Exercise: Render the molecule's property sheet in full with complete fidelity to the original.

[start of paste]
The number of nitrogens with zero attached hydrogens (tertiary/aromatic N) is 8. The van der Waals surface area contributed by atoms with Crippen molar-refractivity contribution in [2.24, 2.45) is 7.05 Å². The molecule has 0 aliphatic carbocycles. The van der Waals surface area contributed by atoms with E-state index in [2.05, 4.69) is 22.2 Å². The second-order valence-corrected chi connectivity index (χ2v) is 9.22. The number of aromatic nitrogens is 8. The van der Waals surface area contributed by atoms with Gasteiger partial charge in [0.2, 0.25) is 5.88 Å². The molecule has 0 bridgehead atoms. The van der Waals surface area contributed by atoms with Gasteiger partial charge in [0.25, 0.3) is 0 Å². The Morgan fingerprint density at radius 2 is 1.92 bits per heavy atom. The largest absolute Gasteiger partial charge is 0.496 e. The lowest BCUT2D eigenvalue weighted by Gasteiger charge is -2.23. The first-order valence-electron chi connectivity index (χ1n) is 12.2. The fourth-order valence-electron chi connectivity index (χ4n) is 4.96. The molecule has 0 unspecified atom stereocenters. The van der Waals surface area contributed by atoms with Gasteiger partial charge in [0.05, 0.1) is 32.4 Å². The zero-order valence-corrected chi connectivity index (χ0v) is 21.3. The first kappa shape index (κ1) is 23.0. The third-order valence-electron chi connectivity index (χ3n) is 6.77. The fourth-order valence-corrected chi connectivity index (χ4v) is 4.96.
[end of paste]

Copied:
The number of nitrogens with zero attached hydrogens (tertiary/aromatic N) is 8. The van der Waals surface area contributed by atoms with Crippen molar-refractivity contribution in [2.24, 2.45) is 7.05 Å². The molecule has 0 aliphatic carbocycles. The van der Waals surface area contributed by atoms with E-state index in [2.05, 4.69) is 22.2 Å². The second-order valence-corrected chi connectivity index (χ2v) is 9.22. The number of aromatic nitrogens is 8. The van der Waals surface area contributed by atoms with Gasteiger partial charge in [0.2, 0.25) is 5.88 Å². The molecule has 0 bridgehead atoms. The van der Waals surface area contributed by atoms with Gasteiger partial charge in [0.25, 0.3) is 0 Å². The Morgan fingerprint density at radius 2 is 1.92 bits per heavy atom. The largest absolute Gasteiger partial charge is 0.496 e. The lowest BCUT2D eigenvalue weighted by Gasteiger charge is -2.23. The first-order valence-electron chi connectivity index (χ1n) is 12.2. The fourth-order valence-electron chi connectivity index (χ4n) is 4.96. The molecule has 0 unspecified atom stereocenters. The van der Waals surface area contributed by atoms with Gasteiger partial charge in [0.05, 0.1) is 32.4 Å². The zero-order valence-corrected chi connectivity index (χ0v) is 21.3. The first kappa shape index (κ1) is 23.0. The third-order valence-electron chi connectivity index (χ3n) is 6.77. The fourth-order valence-corrected chi connectivity index (χ4v) is 4.96.